Our Sustainable Apparel & Textiles Specialist Charlotte Turner shares her personal journey with mental health and how she found that making and crafting have helped.
This isn’t something that I tend to talk about, not from any feeling of shame or embarrassment, but simply because I don’t have the words to articulate it in person, but since my childhood I have struggled through mental health issues from depression to acute anxiety, and most recently grief and its associated mental health impacts following the sudden and completely unexpected death of my father just days before my 30th birthday. It was so sudden there was no goodbye, and it left me feeling bereft, heartbroken, lost, empty, angry, confused, and a million emotions in between. At the time I felt like a broken shell of a person that would never be fixed, and it is something I still find myself struggling to work through sometimes.
This profound loss has changed me and my outlook on life permanently, but I want to take a moment to acknowledge the positives that can be taken from the situation. I am constantly reminded of how precious life is, how important our individuality is, and also how incredible it is that we have the ability and creativity to express and help ourselves through making, creating and communicating, whatever guise that may take.
So for me today, making consists of sewing, crochet, knitting, natural dyeing, weaving, contemporary embroidery and even shoe making – and soon I’ll be trying out printing, and would love to take up ceramics again. That isn’t to say I’m an expert at all of them (or any), or even particularly proficient at some – but they are challenges I have taken up and they have helped me to experiment with abandon and to move away from my perfectionist tendencies. There is something incredibly therapeutic about focusing on making something with your hands, and I would even go as far as to call it life-affirming.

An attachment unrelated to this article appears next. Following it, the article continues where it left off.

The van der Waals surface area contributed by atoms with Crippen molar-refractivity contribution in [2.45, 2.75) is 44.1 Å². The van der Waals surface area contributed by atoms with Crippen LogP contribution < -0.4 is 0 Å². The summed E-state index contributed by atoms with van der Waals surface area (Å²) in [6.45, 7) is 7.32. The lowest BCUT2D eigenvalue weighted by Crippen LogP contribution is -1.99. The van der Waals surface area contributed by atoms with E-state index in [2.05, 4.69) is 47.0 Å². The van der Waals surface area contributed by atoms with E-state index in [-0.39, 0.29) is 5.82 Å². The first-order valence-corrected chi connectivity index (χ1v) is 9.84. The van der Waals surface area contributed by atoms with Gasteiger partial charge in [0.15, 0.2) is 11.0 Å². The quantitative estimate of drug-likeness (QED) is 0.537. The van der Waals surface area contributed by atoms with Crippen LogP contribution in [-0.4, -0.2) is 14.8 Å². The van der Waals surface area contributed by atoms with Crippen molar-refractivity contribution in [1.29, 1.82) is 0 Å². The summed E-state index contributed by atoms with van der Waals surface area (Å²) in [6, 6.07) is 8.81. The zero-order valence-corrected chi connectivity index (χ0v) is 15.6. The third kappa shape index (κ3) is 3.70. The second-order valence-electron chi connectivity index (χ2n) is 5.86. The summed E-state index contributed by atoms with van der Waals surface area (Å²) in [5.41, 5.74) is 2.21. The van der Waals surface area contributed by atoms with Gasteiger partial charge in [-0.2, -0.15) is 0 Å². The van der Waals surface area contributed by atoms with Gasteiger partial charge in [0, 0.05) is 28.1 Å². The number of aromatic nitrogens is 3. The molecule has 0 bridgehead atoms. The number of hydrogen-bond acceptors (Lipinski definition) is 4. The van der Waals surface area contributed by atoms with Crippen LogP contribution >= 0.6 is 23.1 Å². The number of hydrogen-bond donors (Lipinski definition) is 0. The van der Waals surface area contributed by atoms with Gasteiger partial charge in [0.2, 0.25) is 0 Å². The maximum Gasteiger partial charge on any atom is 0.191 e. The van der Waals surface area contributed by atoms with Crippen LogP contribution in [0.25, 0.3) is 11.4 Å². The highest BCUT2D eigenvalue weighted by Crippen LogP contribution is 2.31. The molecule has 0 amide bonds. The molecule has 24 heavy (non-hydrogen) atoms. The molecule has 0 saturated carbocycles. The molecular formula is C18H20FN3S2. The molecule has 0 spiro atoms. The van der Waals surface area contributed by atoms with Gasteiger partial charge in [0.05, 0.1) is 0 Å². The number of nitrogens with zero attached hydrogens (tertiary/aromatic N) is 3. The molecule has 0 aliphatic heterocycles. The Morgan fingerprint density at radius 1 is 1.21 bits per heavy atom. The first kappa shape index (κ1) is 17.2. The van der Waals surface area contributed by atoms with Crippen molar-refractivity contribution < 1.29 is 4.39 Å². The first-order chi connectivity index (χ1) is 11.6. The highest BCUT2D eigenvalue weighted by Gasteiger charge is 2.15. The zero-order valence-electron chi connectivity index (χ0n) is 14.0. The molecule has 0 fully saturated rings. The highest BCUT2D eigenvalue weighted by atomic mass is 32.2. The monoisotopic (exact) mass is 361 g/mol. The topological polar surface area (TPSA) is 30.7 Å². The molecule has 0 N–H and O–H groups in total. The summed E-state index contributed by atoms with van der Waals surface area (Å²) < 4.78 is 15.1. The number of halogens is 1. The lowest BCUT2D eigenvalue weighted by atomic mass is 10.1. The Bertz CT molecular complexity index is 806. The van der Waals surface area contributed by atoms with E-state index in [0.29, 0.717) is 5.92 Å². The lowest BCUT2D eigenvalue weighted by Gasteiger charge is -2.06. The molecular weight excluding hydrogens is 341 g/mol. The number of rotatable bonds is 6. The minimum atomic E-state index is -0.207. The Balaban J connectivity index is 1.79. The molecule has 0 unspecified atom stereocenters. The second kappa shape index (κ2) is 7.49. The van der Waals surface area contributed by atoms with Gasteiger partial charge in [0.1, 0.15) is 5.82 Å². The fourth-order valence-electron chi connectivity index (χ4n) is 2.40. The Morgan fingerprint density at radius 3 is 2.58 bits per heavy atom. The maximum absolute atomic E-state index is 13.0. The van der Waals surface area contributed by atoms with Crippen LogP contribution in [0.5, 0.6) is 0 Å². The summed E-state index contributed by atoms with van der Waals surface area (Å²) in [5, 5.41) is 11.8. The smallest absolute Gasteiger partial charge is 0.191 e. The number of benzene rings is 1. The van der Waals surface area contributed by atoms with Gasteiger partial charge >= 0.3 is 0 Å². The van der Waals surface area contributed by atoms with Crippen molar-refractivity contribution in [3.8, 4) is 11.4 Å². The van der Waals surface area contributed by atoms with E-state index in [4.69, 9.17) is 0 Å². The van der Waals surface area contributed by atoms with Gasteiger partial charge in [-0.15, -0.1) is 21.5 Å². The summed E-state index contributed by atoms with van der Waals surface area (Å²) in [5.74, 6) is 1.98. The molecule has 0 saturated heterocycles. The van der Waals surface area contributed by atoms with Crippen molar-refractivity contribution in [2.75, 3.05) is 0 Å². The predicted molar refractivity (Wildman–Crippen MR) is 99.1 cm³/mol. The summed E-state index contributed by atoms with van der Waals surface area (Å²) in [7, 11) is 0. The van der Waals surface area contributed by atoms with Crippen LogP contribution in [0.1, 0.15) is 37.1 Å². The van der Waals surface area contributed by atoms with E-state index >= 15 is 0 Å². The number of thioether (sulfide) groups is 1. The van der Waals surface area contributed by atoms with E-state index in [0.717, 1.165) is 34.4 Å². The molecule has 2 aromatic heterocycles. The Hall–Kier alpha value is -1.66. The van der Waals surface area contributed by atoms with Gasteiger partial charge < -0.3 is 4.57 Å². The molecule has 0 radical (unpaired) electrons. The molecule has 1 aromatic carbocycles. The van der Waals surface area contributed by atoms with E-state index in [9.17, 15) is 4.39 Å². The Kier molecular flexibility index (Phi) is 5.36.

It’s also an interesting way to mix up our standard approach to life. I’m not a fan of cooking, but have discovered natural dyeing on the hob is a wonderful way to actually use my kitchen(!). And I had abandoned my attempts at knitting years ago, but today have an entire cardigan I knitted myself, and can actually wear. I never would have imagined I could achieve that.
Something else that has been unexpected has been the effect it’s had on my self-confidence and pride. I really don’t like having my photo taken – I feel slightly uncomfortable having all eyes on me (unless I’m teaching), and am sometimes haunted, as much as I remind myself not to be, by ridiculous throwaway comments such as ‘you need stronger bone structure to be photogenic’ or ‘you have a weak hair line’ (a bizarre thing I was told in front of a group of beauty students when I used to get my hair cut for free at the hairdressing academy when I was studying myself – this is frankly the sort of comment which should have absolutely no bearing on anybody’s life and yet is irritatingly something I’ve never forgotten.)
But this year I decided to participate in #MeMadeMay which is a challenge to wear clothes that you have made yourself, and to learn about what makes you feel good and how you can have a more mindful wardrobe. Whilst I never would have imagined doing this I’m now sharing daily photos of myself because I feel proud to wear something that I made – awkward or not. And whilst I know that not everybody will want to make their own clothes, I do strongly feel that anybody’s life and confidence can be positively impacted by having fun through making and learning, and being creative in whatever way makes the individual happy.
Want to start on a DIY project? Read Charlotte’s guide on how to make natural fabric dye out of leftover avocado pits.